The United States Supreme Court has not yet determined "whether mere questioning of an individual by a police official, without more, can amount to a seizure under the Fourth Amendment." Immigration & Naturalization Serv. v. Delgado, 466 U.S. 210, 216 (1984). The United States Court of Appeals for the First Circuit, however, has ruled that, under the objective standard concerning consent, a seizure can be found "only where the police have engaged in some `show of authority' which could be expected to command compliance, beyond simply identifying themselves as police." United States v. West, 651 F.2d 71, 73 (1st Cir. 1981), vacated on other grounds, 463 U.S. 1201 (1983), cert. denied, 469 U.S. 1188 (1985). See United States v. Berryman, 717 F.2d 651, 661 (1st Cir. 1983) (Breyer, J., dissenting), rev'd per curiam, 717 F.2d 650 (adopting dissenting opinion), cert. denied, 465 U.S. 1100 (1984); United States v. Regan, 687 F.2d 531, 535 (1st Cir. 1982). See also Florida v. Royer, 460 U.S. 491, 497 (1983) (plurality opinion); Terry v. Ohio, 392 U.S. 1, 19 n.16 (1968).
There is no indication that the police engaged in any "show of authority" prior to the defendant's flight. In addressing the officer's actions in approaching the defendant, the motion judge found that Palombo identified himself as a police officer, asked the defendant to talk, informed the defendant that he was conducting a narcotics investigation, and asked the defendant if he would consent to a search. The officer told the defendant that he was not obliged to submit to a search, but was being asked if he would so agree. [Note 3] Except for the police officer's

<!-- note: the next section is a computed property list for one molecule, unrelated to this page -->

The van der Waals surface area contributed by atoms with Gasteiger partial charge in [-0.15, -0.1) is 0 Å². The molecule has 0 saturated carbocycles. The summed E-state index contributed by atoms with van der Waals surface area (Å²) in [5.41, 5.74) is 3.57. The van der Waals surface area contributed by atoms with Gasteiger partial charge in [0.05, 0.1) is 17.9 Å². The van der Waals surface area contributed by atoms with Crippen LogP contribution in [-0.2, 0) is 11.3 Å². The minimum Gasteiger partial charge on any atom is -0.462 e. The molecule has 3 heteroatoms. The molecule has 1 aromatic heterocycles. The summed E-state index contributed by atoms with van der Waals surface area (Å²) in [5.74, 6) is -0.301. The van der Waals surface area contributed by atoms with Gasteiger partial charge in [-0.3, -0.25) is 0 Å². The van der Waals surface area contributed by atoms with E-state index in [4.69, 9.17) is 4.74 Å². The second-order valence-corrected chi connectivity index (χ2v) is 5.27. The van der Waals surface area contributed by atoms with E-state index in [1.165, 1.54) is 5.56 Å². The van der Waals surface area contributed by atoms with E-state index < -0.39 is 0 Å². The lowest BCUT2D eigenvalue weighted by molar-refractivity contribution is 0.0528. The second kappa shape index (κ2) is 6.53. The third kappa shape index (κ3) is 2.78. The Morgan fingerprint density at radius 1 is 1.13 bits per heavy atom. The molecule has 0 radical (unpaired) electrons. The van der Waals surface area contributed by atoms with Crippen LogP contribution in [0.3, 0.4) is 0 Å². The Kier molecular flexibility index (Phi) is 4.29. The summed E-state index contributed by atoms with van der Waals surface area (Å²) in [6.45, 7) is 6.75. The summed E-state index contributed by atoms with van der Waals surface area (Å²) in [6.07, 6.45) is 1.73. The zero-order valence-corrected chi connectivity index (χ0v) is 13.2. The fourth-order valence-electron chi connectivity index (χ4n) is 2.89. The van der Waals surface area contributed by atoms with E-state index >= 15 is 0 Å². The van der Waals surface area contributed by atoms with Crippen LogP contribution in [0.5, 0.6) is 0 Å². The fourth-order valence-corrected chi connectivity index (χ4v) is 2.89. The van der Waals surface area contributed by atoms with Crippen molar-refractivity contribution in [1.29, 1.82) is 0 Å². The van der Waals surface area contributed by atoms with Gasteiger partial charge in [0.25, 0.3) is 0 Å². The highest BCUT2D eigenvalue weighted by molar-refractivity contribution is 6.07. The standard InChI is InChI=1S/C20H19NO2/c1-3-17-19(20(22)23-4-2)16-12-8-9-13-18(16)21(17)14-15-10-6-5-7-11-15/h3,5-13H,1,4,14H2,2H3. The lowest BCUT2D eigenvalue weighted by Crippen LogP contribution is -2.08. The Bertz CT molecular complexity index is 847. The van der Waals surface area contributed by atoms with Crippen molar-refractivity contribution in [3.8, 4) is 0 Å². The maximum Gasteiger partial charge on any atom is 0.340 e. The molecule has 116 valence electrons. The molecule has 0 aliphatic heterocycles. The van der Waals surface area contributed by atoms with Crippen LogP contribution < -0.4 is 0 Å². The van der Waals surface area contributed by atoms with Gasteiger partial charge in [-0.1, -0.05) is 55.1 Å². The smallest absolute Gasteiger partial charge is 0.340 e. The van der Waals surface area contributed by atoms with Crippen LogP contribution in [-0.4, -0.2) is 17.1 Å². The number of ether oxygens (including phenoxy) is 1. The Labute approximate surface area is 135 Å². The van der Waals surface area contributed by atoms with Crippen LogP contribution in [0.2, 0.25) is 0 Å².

identification of himself, which included showing his badge, and the officer's questioning of the defendant, there was no "show of authority," United States v. West, supra, and thus no seizure. Cf. Florida v. Royer, supra at 508-509 (Powell, J., concurring) (police took the defendant to a "large closet," retrieved his baggage without permission, and retained his ticket); Commonwealth v. Sanderson, 398 Mass. 761 , 766 (1986) (police blocked defendant's car); Commonwealth v. Borges, 395 Mass. 788 , 789-790 (1985) (police made defendant remove his shoes). See United States v. West, supra (show of authority may consist of physical force, threatening presence, display of a weapon, physical touching, or use of authoritarian language or tone of voice). Until the time the defendant fled, therefore, his Fourth Amendment rights had not been implicated.
If a defendant flees after having consented to a search, the officers are justified in pursuing him for the purpose of subjecting him to an initial investigatory inquiry. "A police officer is warranted in making a threshold inquiry `where suspicious conduct gives the officer reason to suspect that a person has committed, is committing, or is about to commit a crime.'" Commonwealth v. Bacon, 381 Mass. 642 , 643 (1980), quoting Commonwealth v. Silva, 366 Mass. 402 , 405 (1974). "In following the constitutional standards of Terry v. Ohio, supra, we have required that the police officer's action be based on specific and articulable facts and the specific reasonable inferences which follow from such facts in light of the officer's experience." Commonwealth v. Silva, supra at 406. A flight from police, after an initial consent to a search and before any pursuit by the police, provides a reasonable and articulable suspicion justifying an investigatory stop.